Penwith is my favourite part of the Cornwall coast and I think Porthcurno is my favourite beach. White sands, a wonderful turquoise sea, completly unspoilt and with a lot of history to it too. Although I am walking south from Cape Cornwall to Porthcurno, I get a sneak preview as I start from near Porthcurno. For this walk I was staying at the Kelynack Campsite near to St Just although this was in fact my last day there, as I did not walk this part of the coast in order.
I therefore packed my things away first off and left the campsite for the short drive round to Porthcurno. I had allowed plenty of time, so decided to continue along the road from Porthcurno to St Levan, where there is an isolated church and a car park was marked. This turned out to be a good decision, as the car park was owned by the church and was much cheaper than the car parks in Porthcurno. It also allowed me to take do a bit of the walk first in the time I had to wait for the bus, as with a long journey home at the end of the walk I didn’t want to finish too late.
So I walk the first part of the coast path from St Levan to Porthcurno before taking the bus onto St Just to walk back. I get a good view west over Porth Chapel, another very fine beach. Sadly the weather today is overcast (as it stays all day), so I don’t see it quite at it’s best. It’s still stunning though.
Reaching the headland at Pedn-men-an-Mere I get my first view over Porthcurno beach. It is a stunning beach and there are just a couple of people on it. At low tide you can walk around to the next beach just around the rock you can see in the photo below (as I’ve done it before), although it looks like it’s not quite possible at this state of the tide.
Rounding the coast here there is also the wonderfum Minack theatre. This is an open air theatre in the most wonderful location, overlooking Porthcurno beach, which was a labour of love. Productions are still staged here. The theatre was the idea of Rowena Cade who moved to the area after the first world war. She originally offered her garden as a stage area and went on to construct this wonderful theatre. It is open to the public to look round when no productions are on. Sadly it was closed at this time in the morning and you can’t get any views of it really over the high wooden fence. You’ll have to make do with this old shot I took way back in 1991. I doubt it’s changed much.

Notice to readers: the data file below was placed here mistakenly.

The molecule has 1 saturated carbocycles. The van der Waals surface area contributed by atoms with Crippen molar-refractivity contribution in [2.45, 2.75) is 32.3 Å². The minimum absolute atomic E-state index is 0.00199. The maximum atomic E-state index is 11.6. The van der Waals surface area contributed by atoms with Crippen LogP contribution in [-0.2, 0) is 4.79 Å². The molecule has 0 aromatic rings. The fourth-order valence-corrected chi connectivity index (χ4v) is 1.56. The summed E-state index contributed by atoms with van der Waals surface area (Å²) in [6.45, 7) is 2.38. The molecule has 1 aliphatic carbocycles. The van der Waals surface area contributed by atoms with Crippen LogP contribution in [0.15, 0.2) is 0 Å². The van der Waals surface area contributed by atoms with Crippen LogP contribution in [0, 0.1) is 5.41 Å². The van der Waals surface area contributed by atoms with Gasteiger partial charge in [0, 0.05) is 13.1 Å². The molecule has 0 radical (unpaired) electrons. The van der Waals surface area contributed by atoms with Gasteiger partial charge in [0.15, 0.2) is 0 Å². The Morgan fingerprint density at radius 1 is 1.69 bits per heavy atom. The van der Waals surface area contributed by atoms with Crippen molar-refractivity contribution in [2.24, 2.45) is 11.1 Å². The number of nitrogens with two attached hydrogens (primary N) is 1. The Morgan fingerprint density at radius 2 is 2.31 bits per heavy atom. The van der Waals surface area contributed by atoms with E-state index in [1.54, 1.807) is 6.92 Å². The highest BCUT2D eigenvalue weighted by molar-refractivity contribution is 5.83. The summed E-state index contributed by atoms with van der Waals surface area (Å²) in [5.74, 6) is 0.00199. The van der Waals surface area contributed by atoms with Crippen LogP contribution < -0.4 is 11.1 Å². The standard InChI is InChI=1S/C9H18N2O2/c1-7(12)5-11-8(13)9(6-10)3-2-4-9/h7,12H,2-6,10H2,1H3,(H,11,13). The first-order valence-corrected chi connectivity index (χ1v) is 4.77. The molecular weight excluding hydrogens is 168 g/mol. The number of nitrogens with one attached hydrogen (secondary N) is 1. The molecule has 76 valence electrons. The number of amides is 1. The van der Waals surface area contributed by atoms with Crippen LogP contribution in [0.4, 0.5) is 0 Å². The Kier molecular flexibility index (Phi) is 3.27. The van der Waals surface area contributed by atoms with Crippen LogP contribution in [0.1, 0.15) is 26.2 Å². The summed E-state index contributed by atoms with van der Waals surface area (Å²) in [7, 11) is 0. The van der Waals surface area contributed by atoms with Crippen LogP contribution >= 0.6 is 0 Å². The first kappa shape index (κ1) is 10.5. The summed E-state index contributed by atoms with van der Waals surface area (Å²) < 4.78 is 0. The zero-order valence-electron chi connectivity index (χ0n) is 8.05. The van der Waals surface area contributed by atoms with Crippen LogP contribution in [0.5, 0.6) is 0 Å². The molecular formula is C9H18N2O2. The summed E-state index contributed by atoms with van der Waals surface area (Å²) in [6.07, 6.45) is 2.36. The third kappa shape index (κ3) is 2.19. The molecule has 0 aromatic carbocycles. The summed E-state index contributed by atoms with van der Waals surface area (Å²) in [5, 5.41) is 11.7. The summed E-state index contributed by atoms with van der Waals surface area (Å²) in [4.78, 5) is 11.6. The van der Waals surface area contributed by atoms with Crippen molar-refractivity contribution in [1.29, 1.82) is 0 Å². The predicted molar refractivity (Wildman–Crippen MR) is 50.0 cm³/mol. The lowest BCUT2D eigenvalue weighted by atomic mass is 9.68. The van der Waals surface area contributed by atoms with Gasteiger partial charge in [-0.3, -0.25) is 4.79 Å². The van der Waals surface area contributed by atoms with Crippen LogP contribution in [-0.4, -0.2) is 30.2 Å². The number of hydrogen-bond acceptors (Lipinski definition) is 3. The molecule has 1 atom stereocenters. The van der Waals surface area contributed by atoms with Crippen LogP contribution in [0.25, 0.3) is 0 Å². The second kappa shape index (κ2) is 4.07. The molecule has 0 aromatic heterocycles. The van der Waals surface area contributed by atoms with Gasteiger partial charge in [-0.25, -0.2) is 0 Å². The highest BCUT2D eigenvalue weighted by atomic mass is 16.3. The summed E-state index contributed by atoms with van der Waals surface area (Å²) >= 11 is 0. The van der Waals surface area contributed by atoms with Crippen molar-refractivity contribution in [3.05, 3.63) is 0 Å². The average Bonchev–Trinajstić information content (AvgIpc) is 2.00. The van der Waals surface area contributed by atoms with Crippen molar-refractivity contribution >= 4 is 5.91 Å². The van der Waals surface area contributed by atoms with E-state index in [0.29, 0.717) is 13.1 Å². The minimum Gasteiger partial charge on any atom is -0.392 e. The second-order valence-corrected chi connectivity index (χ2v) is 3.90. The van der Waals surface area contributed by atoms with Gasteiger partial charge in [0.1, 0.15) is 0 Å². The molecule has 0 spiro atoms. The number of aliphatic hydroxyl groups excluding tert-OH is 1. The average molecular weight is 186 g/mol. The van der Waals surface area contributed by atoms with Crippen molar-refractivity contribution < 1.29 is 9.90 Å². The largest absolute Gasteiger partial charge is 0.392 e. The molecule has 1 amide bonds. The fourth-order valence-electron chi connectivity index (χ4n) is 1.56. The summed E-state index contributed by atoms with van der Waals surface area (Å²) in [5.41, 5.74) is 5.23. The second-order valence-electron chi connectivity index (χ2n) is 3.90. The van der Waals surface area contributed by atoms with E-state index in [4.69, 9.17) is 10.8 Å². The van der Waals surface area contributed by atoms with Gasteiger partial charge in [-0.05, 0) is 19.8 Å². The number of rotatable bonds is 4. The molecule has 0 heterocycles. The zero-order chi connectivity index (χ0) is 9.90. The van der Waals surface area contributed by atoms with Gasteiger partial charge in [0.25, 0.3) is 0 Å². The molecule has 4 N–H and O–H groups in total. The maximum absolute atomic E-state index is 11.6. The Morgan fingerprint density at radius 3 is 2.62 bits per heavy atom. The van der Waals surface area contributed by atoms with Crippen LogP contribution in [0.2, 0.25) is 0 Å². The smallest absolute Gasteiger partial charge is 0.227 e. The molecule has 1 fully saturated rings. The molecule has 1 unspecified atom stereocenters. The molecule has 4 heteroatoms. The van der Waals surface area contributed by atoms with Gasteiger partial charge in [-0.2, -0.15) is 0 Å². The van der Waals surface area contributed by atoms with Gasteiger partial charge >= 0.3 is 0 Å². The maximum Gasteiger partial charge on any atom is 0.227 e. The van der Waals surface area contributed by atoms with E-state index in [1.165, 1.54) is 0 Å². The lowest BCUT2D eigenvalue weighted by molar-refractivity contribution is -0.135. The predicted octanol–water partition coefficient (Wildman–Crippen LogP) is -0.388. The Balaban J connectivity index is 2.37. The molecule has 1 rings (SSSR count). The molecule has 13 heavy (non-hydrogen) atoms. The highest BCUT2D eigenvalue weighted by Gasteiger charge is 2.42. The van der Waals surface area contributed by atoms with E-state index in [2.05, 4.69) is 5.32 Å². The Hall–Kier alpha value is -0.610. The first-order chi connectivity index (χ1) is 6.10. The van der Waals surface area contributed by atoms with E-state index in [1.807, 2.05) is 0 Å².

Soon at Porthcurno, I head down the hill to the road to catch the bus to St Just. This time it’s direct, which makes a nice change and I soon reach the square at St Just. I follow the same route as before along the road out to Cape Cornwall, passing the golf course and soon arrive at the little collection of houses at the Cape.
Out to sea are the rocks of The Bristons, which I imagine have caused a number of shipwrecks over the years. Cape Cornwall, despite it’s small size seems to still have something of a fishing community, with lobster pots piled up beside the path.
The path climbs out of Cape Cornwall fairly gradually with the rocky cove of Priests Cove in front of the cape.
Stangely for no obvious reason, the coast path becomes a road briefly at Carn Gloose but soon returns to a path that descends through a landscape littered with mine remains to the rocky beach at Porth Nanven. The map shows it as sandy, but it’s all rocks, but maybe there is sand when the tide is out. The coast path heads gradually down the side of the valley, heading more inland, presumably to avoid a steep drop and you then have to follow the minor road back to the beach, where there is a small car park. From the car park the path crosses the stream that has cut this valley and begins to climb back up, giving me a view back over the beach.
The coast is stunning again, with square shaped blocks of granite making up the cliffs. At a place called Progo there is a dead-end path down to the beach but this time I don’t take it and keep to the main coast path along the cliffs to Gribba Point.
Once more out to sea I can see the Longships Lighthouse, which is just off Lands End. From Gribba Point I have a good view back around the rocky coast, with the tower at Cape Cornwall poking above the cliff tops.
Around Gribba Point I come to another rocky beach at Polpry Cove, although there is no access to this one. The coast path winds right around, part way down the cliffs here and is particularly spectacular.
The path is pretty easy going for a short while, but there is soon a descent to the valley at Maen Dower. There is access to the beach here, which is made up of large boulders.
The path south from here is fairly gentle running near the base of the cliffs to the very rugged headland of Aire Point. There was quite a wind picking up by now, too.